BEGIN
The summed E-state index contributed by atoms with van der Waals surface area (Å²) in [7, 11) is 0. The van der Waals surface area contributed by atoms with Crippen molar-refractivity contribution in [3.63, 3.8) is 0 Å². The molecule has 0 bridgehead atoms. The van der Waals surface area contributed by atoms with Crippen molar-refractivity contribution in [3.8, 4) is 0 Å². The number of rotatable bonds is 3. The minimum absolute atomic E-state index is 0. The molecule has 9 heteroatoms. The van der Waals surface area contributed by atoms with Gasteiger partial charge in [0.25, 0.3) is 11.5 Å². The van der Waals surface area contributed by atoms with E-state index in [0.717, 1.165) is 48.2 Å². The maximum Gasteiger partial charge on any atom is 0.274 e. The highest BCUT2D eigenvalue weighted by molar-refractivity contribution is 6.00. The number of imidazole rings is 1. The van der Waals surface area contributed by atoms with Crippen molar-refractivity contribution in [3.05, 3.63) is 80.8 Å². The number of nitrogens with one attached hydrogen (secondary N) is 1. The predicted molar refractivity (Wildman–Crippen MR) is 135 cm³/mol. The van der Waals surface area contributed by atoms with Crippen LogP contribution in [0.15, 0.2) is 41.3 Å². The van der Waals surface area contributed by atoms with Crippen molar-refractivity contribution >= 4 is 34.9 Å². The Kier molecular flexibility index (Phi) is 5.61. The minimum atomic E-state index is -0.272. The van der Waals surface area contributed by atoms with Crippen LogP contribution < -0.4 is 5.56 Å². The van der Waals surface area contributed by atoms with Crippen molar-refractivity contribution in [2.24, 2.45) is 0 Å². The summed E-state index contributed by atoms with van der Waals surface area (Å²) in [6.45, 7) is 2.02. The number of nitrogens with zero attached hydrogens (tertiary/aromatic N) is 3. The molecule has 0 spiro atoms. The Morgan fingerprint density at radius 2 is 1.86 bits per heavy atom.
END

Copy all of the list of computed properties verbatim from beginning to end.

The summed E-state index contributed by atoms with van der Waals surface area (Å²) in [7, 11) is 0. The van der Waals surface area contributed by atoms with Crippen molar-refractivity contribution in [3.63, 3.8) is 0 Å². The molecule has 0 bridgehead atoms. The van der Waals surface area contributed by atoms with Crippen molar-refractivity contribution in [3.8, 4) is 0 Å². The number of rotatable bonds is 3. The minimum absolute atomic E-state index is 0. The molecule has 9 heteroatoms. The van der Waals surface area contributed by atoms with Gasteiger partial charge in [0.25, 0.3) is 11.5 Å². The van der Waals surface area contributed by atoms with E-state index in [0.717, 1.165) is 48.2 Å². The maximum Gasteiger partial charge on any atom is 0.274 e. The highest BCUT2D eigenvalue weighted by molar-refractivity contribution is 6.00. The number of imidazole rings is 1. The van der Waals surface area contributed by atoms with Crippen molar-refractivity contribution in [3.05, 3.63) is 80.8 Å². The number of nitrogens with one attached hydrogen (secondary N) is 1. The predicted molar refractivity (Wildman–Crippen MR) is 135 cm³/mol. The van der Waals surface area contributed by atoms with Crippen LogP contribution in [0.15, 0.2) is 41.3 Å². The van der Waals surface area contributed by atoms with Crippen molar-refractivity contribution >= 4 is 34.9 Å². The Kier molecular flexibility index (Phi) is 5.61. The minimum atomic E-state index is -0.272. The van der Waals surface area contributed by atoms with Crippen LogP contribution < -0.4 is 5.56 Å². The van der Waals surface area contributed by atoms with Crippen molar-refractivity contribution in [2.24, 2.45) is 0 Å². The summed E-state index contributed by atoms with van der Waals surface area (Å²) in [6.45, 7) is 2.02. The number of nitrogens with zero attached hydrogens (tertiary/aromatic N) is 3. The molecule has 0 spiro atoms. The Morgan fingerprint density at radius 2 is 1.86 bits per heavy atom.